Sophomore Zola Grey, junior Max Wu and senior Chris Wilson gained valuable skills, such as customer service, through their work at a concession stand, hair salon and farmers market, respectively. (Graphic by Brynne Barnard-Bahn)

Students gain work experience through summer, weekend jobs

During the summer or on weekends, multiple students have set aside time for their jobs.

Senior Chris Wilson is one. He worked as a vendor at a farmers market in Woodland. 

Wilson’s mother works for Upper Crust Baking (634 G St., Davis). She sold goods at the farmers market, and her boss needed a vendor at the market on Saturdays.

“She told her boss that I can work, and he offered me the job,” Wilson said.

Paid $11 per hour, Wilson began late last June, working eight hours every Saturday. He said the owner of the bakery is Jewish, so Wilson sold Jewish breads, such as challah.

Wilson said the amount of work that went into setting up the stand and standing for hours afterward, sometimes in poor weather conditions, surprised him.

“(It) made me appreciate vendors a lot more,” Wilson said.

While working there, Wilson also enjoyed free items from the bakery.

“Some of that stuff is pretty good,” he said.

Wilson stopped vending recently because it is “slow season” for the baking company.

“Once the markets pick back up (in May), I’m intending to start (vending again),” he said.

Wilson added that he gained valuable experience working in a real job setting for the first time.

“My people skills (improved) due to constant customer service,” he said. “I learned how to deal with difficult people in a professional manner and how to easily relate with people based on first impressions alone.”

One downside he noted was the early start time.

“(The) worst part was waking up at 5:10 a.m. on a Saturday morning,” he said.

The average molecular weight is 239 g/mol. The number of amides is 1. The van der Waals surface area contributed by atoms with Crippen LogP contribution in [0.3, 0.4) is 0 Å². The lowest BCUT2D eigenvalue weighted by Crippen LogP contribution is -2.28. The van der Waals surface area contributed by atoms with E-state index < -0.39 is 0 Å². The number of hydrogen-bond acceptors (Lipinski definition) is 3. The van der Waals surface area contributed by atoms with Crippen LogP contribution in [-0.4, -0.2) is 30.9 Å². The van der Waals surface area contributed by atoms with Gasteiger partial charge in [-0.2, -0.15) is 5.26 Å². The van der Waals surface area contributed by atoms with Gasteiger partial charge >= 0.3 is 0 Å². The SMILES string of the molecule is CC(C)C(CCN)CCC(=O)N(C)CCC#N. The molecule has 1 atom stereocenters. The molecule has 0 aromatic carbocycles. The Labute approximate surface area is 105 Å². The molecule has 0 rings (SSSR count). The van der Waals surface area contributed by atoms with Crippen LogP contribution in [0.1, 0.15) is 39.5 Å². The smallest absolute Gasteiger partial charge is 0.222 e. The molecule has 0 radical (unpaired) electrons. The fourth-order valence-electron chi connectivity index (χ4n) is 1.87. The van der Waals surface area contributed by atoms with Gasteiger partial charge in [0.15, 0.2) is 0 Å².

Junior Max Wu also found a job through parental connections. He works at his parents’ hair salon, Salon Bravissimo (2358 Fair Oaks Blvd.), as a front desk receptionist, earning the minimum wage of $12 per hour.

Wu said he and his parents agreed he should learn about the family business. He added that he also wanted to gain professional experience.

Wu began working at the salon in August 2019. He works for five to eight hours on Saturdays.

He plans to continue working there, he said, including during college if he stays in the Sacramento area.

Wu said that when it comes to balancing his job with schoolwork, it is unfortunate that he loses one day of his weekend. However, the experience, and getting to help his family, is “absolutely worth it.”

One challenge he said he faced was understanding customers over the phone. The possibility of misinterpreting customers’ questions made it difficult, according to Wu.

Wu said his “customer service and ability to multitask under pressure” has improved.

“I’ve learned how to properly treat customers and make them feel welcomed as they step inside,” he said.

While Wu’s job is year-round, sophomore Zola Grey held a summer job. Grey earned $175 as a concession worker at Raley Field (now Sutter Health Park). She learned about the opportunity through her mother, who works for TNT Gymnastics, which is connected to where Grey takes classes.

The concession stand raised money for the children of TNT Gymnastics workers. According to Grey, the money would be used to pay for gym fees.

She said she sold food such as tacos, nachos, popcorn and drinks such as lemonade.

“The best part was interacting with different types of people,” she said.

One memorable experience for Grey was an encounter with a drunk couple.

“(They) were super nice but all over the place,” she said. “The husband spilled his beer on the counter.

“Another (time), a woman came up to me and started yelling at me because I got her order wrong, even though I didn’t.”

Grey said she plans to work at the stand next summer.

—By Ethan Monasa